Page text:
In 2012, the U.S. Congress passed the Moving Ahead for Progress in the 21st Century Act, which required the Federal Motor Carrier Safety Administration to develop a rule that would mandate ELDs. Fast forward to 2019, and companies are running out of time to switch over to the newer ELD technology — they have until Dec. 16, 2019, to do so. 

About 3 million ELDs and telematics systems, including AOBRDs, are currently in service, of which close to half are AOBRDs. The clock is ticking for fleets to come into compliance with the new ELD mandate.

Impact of 3G Sunset on Fleets

For light- and medium-duty truck, van, and SUV fleets, evolving from 3G to 4G could require a complete tech overhaul, including replacing the entire tracking and in-vehicle communication system. Or the solution could be more straightforward.

“The sunset of 3G, along with the AOBRD to ELD conversion, will have a significant impact on any fleet dependent on hardware that has 3G embedded,” said Paul Schwartz, VP of technology solutions at transportation safety and compliance company J. J. Keller & Associates, Inc. “Depending on the type of equipment, rectifying the issue could entail something as invasive as new onboard telematics or something as straightforward as replacing the 3G device if the impacted device is not a part of the installed telematics system.”

If your fleet has any onboard equipment that connects to older 3G networks, you may begin to see a degradation or “sunset” in coverage starting later this year, according to Binder of Trimble.

“While there is no expectation that these 3G networks will suddenly go dark, the important takeaway, once sunset begins, is that there is no longer a guarantee of the quality of service and coverage,” he said.

A gradual shutdown process may pose significant challenges to any fleet that relies on code-division multiple access (CDMA) networks to communicate with drivers and vehicles, as well as to collect essential data related to fleet safety, compliance, and overall performance, Binder added. “This degradation will eventually render these 3G-powered devices obsolete and will require the purchase of 4G LTE-connected onboard equipment,” he said.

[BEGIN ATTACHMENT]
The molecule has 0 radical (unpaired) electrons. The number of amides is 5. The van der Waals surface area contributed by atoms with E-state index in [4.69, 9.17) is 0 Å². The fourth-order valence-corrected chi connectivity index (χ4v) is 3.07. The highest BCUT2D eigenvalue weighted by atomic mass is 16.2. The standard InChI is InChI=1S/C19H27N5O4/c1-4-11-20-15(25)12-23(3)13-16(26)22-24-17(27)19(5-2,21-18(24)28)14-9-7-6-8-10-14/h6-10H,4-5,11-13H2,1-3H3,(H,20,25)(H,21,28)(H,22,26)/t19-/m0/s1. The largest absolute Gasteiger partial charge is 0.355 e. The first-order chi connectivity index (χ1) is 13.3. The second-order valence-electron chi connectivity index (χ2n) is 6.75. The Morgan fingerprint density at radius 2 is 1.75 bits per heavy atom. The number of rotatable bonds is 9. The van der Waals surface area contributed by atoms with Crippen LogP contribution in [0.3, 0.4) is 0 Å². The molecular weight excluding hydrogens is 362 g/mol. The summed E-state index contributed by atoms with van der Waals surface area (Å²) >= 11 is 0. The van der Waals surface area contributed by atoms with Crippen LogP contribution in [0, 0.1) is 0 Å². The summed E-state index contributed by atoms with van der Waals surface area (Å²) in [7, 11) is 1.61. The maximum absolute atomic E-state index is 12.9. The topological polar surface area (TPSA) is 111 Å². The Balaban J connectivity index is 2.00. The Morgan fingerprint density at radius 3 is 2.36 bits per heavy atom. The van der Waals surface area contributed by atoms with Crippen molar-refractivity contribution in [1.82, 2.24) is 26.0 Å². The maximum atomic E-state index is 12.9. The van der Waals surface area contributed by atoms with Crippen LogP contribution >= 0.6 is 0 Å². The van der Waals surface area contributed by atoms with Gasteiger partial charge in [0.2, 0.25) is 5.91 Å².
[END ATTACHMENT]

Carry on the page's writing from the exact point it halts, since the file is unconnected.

It’s clear that an early transition to 4G LTE will require significant planning to get ahead of the upcoming sunset. 

“Many U.S.-based fleets have some form of connectivity to their vehicles, and it’s important to know what 3G connectivity you have and how it will affect your operations, which can vary by suppliers that you use,” Sutarik said.

“In working closely with the Verizon network team, we were able to extend the 3G hardware deadline for Verizon Connect customers to the end of 2022,” said Greg Jones, director of hardware product strategy at Verizon Connect. “This is to allow us to better meet our customers’ needs with a swap-out schedule that makes sense for each of them individually. When we come across a situation that has the potential to disrupt a customer’s business, we want to get as far ahead of that as possible, and establish timelines that ease their pain points and take some of the stress out of the situation.”

Saying Goodbye to 3G

While 3G won’t stop working overnight, fleets should keep in mind that the clock is ticking. While 5G is not expected to replace 4G LTE for an estimated ten years, fleets should prepare far in advance for future upgrades.

“The best step is for a fleet to take an inventory of all devices used for communications, from IoT hubs to GPS repeaters,” Schwartz advised. “After the inventory is completed, a final review can be done to ensure there are no gaps in the solution.”

The bottom line for fleets: Being aware of their total communication layer will be critical during the 3G sunset.